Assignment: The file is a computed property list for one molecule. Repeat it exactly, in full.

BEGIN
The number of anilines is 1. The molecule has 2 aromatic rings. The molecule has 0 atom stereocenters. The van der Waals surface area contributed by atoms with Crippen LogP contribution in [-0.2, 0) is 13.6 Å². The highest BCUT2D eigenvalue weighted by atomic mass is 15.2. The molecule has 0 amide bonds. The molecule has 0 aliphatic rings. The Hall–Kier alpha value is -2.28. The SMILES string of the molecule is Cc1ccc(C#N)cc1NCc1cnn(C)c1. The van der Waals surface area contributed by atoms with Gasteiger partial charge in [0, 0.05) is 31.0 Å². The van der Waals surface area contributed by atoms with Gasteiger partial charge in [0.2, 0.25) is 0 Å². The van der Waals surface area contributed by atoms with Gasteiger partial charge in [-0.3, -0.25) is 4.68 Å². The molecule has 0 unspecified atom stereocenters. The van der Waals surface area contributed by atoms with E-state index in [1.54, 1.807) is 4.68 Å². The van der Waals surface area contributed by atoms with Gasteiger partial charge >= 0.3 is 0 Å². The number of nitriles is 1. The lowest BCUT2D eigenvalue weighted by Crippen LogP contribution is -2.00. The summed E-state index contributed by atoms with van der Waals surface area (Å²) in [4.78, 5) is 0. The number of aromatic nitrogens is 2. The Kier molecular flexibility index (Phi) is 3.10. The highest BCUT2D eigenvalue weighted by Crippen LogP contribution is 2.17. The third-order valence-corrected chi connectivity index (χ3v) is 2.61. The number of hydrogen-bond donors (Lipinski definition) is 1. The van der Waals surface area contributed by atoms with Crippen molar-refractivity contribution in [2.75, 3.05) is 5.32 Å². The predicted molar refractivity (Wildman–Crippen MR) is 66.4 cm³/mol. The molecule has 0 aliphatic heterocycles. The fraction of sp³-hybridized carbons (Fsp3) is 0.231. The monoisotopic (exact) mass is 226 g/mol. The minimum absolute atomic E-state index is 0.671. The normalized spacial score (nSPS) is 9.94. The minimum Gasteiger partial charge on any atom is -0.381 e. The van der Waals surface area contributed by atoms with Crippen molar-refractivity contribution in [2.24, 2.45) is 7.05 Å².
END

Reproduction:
The number of anilines is 1. The molecule has 2 aromatic rings. The molecule has 0 atom stereocenters. The van der Waals surface area contributed by atoms with Crippen LogP contribution in [-0.2, 0) is 13.6 Å². The highest BCUT2D eigenvalue weighted by atomic mass is 15.2. The molecule has 0 amide bonds. The molecule has 0 aliphatic rings. The Hall–Kier alpha value is -2.28. The SMILES string of the molecule is Cc1ccc(C#N)cc1NCc1cnn(C)c1. The van der Waals surface area contributed by atoms with Gasteiger partial charge in [0, 0.05) is 31.0 Å². The van der Waals surface area contributed by atoms with Gasteiger partial charge in [0.2, 0.25) is 0 Å². The van der Waals surface area contributed by atoms with Gasteiger partial charge in [-0.3, -0.25) is 4.68 Å². The molecule has 0 unspecified atom stereocenters. The van der Waals surface area contributed by atoms with E-state index in [1.54, 1.807) is 4.68 Å². The van der Waals surface area contributed by atoms with Gasteiger partial charge >= 0.3 is 0 Å². The number of nitriles is 1. The lowest BCUT2D eigenvalue weighted by Crippen LogP contribution is -2.00. The summed E-state index contributed by atoms with van der Waals surface area (Å²) in [4.78, 5) is 0. The number of aromatic nitrogens is 2. The Kier molecular flexibility index (Phi) is 3.10. The highest BCUT2D eigenvalue weighted by Crippen LogP contribution is 2.17. The third-order valence-corrected chi connectivity index (χ3v) is 2.61. The number of hydrogen-bond donors (Lipinski definition) is 1. The van der Waals surface area contributed by atoms with Crippen molar-refractivity contribution in [2.75, 3.05) is 5.32 Å². The predicted molar refractivity (Wildman–Crippen MR) is 66.4 cm³/mol. The molecule has 0 aliphatic heterocycles. The fraction of sp³-hybridized carbons (Fsp3) is 0.231. The monoisotopic (exact) mass is 226 g/mol. The minimum absolute atomic E-state index is 0.671. The normalized spacial score (nSPS) is 9.94. The minimum Gasteiger partial charge on any atom is -0.381 e. The van der Waals surface area contributed by atoms with Crippen molar-refractivity contribution in [2.24, 2.45) is 7.05 Å².